What are the Most Common Methods?

This is by no means an all-inclusive list, but rather a small sampling of some common methods. This should be more than enough for you to get your feet wet and start doing your own experimentation to find many other methods that may work for you.


Vanilla Reloads: These were the poison of choice for many when you could buy them at stores that gave you a category bonus such as using a Chase Ink card at office supply stores to earn 5x points/dollar. These days have drastically diminished since Office Depot stopped carrying them and many stores are no longer willing to accept a credit card for the purchase. But the opportunities are still there at other stores and with other cards for those who are willing to look hard enough.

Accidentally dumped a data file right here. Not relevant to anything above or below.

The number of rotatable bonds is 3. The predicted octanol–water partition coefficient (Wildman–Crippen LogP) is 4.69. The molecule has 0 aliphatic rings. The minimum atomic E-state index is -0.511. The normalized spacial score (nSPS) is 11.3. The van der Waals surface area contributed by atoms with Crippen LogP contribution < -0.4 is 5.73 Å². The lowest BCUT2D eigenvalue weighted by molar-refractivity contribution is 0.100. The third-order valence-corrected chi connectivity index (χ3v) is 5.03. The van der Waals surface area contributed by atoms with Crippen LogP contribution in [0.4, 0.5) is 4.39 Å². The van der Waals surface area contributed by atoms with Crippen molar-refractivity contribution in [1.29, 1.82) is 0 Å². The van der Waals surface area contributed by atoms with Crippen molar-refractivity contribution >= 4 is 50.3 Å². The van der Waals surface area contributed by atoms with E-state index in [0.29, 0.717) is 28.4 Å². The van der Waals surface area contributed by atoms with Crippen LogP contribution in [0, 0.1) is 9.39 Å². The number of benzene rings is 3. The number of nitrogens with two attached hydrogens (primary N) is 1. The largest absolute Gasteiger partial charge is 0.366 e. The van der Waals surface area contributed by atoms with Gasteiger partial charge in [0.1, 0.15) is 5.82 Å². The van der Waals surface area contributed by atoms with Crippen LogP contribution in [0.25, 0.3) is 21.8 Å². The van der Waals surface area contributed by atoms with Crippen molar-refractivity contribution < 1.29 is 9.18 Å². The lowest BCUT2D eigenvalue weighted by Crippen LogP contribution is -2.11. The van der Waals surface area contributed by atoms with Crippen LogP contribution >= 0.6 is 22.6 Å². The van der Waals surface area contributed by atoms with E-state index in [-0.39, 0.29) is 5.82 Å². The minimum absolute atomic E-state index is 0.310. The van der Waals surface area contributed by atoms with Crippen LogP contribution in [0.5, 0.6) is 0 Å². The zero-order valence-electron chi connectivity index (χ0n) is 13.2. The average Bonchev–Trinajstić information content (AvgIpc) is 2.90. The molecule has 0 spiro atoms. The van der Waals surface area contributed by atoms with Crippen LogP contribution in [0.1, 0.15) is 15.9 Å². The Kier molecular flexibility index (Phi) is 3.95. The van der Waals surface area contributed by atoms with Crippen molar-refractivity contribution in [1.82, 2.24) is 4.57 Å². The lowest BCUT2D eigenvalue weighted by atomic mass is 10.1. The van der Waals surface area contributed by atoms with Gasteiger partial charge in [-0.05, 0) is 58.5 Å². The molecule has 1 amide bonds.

Vanilla Reloads are fairly cheap at $3.95 each.


I will discuss how to liquidate the funds further down in the article.


Visa/MasterCard Gift Cards: The Vanilla days are slowly giving way to the Visa & MasterCard days as it becomes harder and harder to find Vanilla’s at stores that give a category bonus. Since April 1st, most Visa & MasterCard GC’s now come with PIN functionality that allows for them to be liquidated via other methods besides purchasing things. Any purchase that requires a PIN based debit card can now (in most cases) be done with these gift cards.